Dermatology Aspects

Dermatology Aspects

ISSN 2053-5309
Original Research

Infectious dermatoses in a primary health care center in Côte d’Ivoire. Case of community health care center in Yopougon Attié

Djokouehi Djeha, Komenan Kassi*, Patrice Ildevert Gbery, kanga Kouamé, Alexandre Kouassi, Elidje Joseph Ecra, Pauline Yoboue-Yao and Jean-Marie Kanga

*Correspondence: Komenan Kassi

Author Affiliations

Department of Dermatology and Infectiology, University of Felix Houphouët Boigny, Ivory Coast.


Background: Infectious dermatoses are common in many countries in Africa. These skin conditions mostly caused by bacterial, fungal, viral, and parasitic agents are frequent in primary health care setting. These are favored by poverty that deprives individual of the freedom to satisfy basic needs and rights: this includes freedom to enjoy clean water or sanitary facilities, and good accommodations or remedies for illnesses.

Objective: This study was conducted to show the frequency of infectious dermatoses in a primary health center in Côte d’Ivoire.

Methods: It was retrospective and descriptive study conducted in the community health care center in Yopougon Attié from 2006 to 2010.

Results: About 3.392 patients out of 22.609 (15% of cases) were admitted for dermatoses during a period of 5 years. Only 203 patients got accurate diagnosis for dermatoses. Sixty three patients were males (32.7%) and 135 were females (67.5%). The sex ratio was 2.08 in favor to females. Patients’ age ranged from 6 months to 59 years with average age of 27 years ±2.2. Patients from age group between 15 and 29 years were the most concerned (46.4%), followed by the age group under 14 years (25.8%). Illiterate or primary and secondary education patients (79.9%) were mostly observed. Adverse socio-cultural practices were performed in 56.7% of cases. We observed infectious dermatoses in 92.12% of cases (194/203) infections due to bacterial agents were most observed in 42.6% of cases, followed by viral agents in 31.95% of cases. We found HIV positive patients in 5.7% of cases.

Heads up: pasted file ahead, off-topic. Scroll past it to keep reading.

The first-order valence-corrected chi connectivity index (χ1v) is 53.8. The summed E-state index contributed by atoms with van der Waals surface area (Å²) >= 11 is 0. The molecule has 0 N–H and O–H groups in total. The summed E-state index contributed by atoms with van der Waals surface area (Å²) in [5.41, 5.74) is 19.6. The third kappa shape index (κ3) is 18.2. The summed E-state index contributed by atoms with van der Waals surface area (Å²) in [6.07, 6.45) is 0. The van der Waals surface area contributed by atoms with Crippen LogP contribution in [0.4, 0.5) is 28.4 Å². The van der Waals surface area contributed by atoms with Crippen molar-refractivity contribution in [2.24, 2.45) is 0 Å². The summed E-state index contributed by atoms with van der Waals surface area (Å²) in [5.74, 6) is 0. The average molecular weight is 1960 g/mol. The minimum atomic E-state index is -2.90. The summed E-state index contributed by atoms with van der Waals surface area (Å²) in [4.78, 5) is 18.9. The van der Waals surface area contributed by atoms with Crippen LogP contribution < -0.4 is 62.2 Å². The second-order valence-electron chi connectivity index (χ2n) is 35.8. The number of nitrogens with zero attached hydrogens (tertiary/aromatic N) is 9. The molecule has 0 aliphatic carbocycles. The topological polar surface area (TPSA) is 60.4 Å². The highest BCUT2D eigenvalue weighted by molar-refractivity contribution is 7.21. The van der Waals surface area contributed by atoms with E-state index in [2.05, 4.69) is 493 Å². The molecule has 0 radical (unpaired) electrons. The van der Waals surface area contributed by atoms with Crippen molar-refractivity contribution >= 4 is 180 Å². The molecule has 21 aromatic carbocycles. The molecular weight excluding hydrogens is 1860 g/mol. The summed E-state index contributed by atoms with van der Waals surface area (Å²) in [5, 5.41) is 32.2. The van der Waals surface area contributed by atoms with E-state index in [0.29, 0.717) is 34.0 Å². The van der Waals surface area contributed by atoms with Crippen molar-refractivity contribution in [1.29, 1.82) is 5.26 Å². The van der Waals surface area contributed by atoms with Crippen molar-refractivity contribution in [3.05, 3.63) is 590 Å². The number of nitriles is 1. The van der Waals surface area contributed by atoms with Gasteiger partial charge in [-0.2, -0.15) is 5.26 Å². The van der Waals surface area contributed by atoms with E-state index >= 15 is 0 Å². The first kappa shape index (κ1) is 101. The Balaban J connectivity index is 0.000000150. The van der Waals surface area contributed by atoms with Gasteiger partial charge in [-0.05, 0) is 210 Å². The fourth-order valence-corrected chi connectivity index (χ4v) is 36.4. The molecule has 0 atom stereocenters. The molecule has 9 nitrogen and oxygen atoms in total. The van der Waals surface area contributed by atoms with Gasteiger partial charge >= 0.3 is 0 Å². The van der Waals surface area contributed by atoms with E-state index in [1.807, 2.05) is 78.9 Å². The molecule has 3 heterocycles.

Conclusion: Infectious dermatoses are common in primary health care setting in Côte d-Ivoire and can be treated by any physician. But, a dermatological training is needed to improve primary health care practitioners’ dermatological skills for clear diagnosis and appropriate treatment in order to reduce their incidence and prescription costs.

Keywords: Infectious dermatoses, community health, primary health care, socioeconomic conditions

ISSN 2053-5309
Volume 3
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